Monday, February 22, 2010

Lions remain the flagship species of Kenya tourism

KENYA’S NATIONAL POPULATION OF LIONS WAS ESTIMATED
AT 2,749 IN 2002, 2,280 IN 2004 AND ABOUT 2000 IN 2008

SPECIAL REPORT BY KENYA WILDLIFE SERVICE CORPORATE
COMMUNICATIONS MANAGER PAUL UDOTO
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Coastweek -- Large carnivores are in decline throughout the world, and Kenya’s carnivores are no exception.

Despite their reduced populations, large carnivores still cause problems for pastoralists and farmers and, for conservation managers.

Predation on livestock by large carnivores is a serious problem – first, because it can have a major impact upon the livelihoods of pastoralists and farmers, and, second, because it leads to the killing of large carnivores, many of which are species of local or international conservation concern.

Lion also play a critical role in Kenya’s tourism industry for lion presence in an area is considered an indicator of its wild and natural integrity.

The lion is thus one of the flagship species of Kenya for research and tourism and indeed one of the BIG FIVE.

However, the African lion is classified as vulnerable by IUCN.

The world population is declining.

Lions have been extirpated from at least 30 per cent of their historical range in Eastern and Southern Africa and Kenya’s lions are no exception.

As often is the case in conservation, there is limited data on status, population trend, and ecology.

However, Kenya’s national population of lions was estimated at 2,749 in 2002, 2,280 in 2004 and about 2000 in 2008

Despite their declining numbers, lions are a serious threat to livestock, taking cattle as well as smaller stock.

Their large size and aggressive demeanour allow them to stampede cattle out of bomas, and also make them difficult for people to chase away.

In Laikipia, for instance, lions are the most important predator of livestock on commercial ranches.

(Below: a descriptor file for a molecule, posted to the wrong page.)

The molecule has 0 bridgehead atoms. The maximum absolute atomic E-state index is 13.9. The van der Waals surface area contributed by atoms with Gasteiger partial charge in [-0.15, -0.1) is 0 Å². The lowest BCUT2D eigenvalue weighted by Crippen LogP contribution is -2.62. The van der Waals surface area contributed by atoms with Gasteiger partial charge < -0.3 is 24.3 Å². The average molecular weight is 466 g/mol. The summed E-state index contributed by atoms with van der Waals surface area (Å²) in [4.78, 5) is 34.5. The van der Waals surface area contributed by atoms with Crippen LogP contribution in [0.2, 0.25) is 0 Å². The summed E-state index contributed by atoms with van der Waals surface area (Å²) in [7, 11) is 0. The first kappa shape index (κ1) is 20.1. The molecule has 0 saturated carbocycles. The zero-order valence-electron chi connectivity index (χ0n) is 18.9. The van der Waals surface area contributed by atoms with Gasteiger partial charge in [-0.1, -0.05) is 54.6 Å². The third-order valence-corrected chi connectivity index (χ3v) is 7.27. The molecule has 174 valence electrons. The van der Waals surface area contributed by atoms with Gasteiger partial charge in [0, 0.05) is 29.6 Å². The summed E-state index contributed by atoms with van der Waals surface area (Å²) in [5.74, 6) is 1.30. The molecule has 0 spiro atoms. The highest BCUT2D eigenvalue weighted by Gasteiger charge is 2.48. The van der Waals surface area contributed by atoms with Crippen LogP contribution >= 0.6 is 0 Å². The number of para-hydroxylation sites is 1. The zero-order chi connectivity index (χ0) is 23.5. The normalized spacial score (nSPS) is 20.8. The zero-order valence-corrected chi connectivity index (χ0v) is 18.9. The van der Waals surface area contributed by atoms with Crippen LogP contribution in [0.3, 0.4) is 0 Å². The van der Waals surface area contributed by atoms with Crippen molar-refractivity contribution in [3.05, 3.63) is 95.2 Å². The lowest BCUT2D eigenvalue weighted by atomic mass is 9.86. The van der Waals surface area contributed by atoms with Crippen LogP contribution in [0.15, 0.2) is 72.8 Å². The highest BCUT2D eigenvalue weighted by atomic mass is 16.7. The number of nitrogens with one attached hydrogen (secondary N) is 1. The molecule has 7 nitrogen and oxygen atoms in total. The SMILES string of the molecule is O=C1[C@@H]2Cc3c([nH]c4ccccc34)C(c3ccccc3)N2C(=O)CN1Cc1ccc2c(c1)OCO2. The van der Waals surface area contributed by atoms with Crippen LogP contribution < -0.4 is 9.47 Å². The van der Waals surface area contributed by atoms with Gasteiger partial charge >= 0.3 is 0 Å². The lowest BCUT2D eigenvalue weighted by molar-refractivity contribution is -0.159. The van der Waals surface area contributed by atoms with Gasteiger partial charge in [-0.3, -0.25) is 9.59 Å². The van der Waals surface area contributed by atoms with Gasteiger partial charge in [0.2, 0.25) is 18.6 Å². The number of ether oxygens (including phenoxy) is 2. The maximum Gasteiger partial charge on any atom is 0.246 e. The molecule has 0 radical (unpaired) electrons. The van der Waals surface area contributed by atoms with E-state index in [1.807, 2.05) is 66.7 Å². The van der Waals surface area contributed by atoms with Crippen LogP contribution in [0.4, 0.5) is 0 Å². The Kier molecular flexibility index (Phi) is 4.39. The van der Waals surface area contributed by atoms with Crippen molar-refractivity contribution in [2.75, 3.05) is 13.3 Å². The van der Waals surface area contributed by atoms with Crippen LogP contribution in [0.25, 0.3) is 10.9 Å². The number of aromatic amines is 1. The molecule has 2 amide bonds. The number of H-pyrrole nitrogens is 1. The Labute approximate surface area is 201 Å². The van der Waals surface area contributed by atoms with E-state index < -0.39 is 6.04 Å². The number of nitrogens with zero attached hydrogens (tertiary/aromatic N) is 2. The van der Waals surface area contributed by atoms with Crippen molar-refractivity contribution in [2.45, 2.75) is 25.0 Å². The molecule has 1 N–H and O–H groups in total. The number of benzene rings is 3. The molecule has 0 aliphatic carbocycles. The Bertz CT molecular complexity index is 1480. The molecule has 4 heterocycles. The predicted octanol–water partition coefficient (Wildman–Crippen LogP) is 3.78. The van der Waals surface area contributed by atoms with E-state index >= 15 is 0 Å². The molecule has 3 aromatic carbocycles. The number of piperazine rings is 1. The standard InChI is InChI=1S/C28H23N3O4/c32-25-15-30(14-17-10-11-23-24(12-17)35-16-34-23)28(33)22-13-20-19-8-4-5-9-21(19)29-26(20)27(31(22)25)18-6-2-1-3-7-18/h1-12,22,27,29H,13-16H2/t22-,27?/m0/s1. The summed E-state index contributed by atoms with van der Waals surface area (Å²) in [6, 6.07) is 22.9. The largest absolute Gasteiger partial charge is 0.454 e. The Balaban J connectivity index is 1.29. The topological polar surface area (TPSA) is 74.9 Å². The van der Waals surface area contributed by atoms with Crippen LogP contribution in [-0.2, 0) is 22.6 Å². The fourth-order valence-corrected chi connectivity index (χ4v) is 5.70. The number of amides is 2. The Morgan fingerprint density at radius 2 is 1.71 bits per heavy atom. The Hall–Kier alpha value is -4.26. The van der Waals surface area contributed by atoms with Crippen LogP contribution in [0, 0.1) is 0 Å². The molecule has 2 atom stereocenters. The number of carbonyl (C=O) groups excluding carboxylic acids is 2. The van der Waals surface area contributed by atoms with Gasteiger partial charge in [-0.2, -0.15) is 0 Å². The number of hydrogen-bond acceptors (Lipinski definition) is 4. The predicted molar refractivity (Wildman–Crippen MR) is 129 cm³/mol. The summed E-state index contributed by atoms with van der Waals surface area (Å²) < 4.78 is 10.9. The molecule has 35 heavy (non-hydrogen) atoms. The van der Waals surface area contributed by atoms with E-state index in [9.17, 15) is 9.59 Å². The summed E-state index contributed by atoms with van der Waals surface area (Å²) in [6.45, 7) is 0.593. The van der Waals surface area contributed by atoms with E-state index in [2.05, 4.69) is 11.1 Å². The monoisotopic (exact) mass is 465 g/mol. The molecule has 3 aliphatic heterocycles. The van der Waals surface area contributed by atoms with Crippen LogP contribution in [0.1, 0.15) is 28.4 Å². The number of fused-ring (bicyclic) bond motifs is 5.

In addition, there is a small amount of indirect evidence to implicate lion predation in local declines of prey species of conservation concern, such as Grevy’s zebra, bongo and Lelwel hartebeest.

Spotted hyenas occur in most of Kenya’s parks.

Spotted hyenas are disliked in community areas where they are often the most serious predators of livestock.

They are very susceptible to poisoning and slow to recover in areas from which they have been extirpated.

Hence, their numbers are severely depleted outside protected areas.

Their limited ability to recover in areas where they have been extirpated makes spotted hyenas particularly reliant on conservation efforts.

Apparently, spotted hyena predation has also been blamed for declines of Lelwel hartebeest and also for low recruitment in some rhino populations, although there is currently no direct evidence for hyenas’ role in either decline.

Cheetahs in Kenya appear to have experienced a marked contraction of their geographic range over the past one or two hundred years.

Despite this, two extensive cheetah populations are known to remain, which should be viable in the long term if appropriate conservation measures are enacted.

Although cheetahs are economically and ecologically important inside protected areas such as the Masai Mara and Samburu National Reserves, the overwhelming majority of Kenya’s cheetahs live outside protected areas – over 80 per cent of occupied habitat falls on community and private lands.

Given cheetahs’ low population density, the populations inside protected areas are almost certainly dependent on adjoining unprotected lands for their long-term viability.

Hence, conservation activities outside reserves in absolutely critical if populations are to be conserved, both inside and outside protected areas, in the long term.

Measures such as the designation of carnivore conservation zones on private and community lands are therefore likely to make a substantial contribution to cheetah conservation.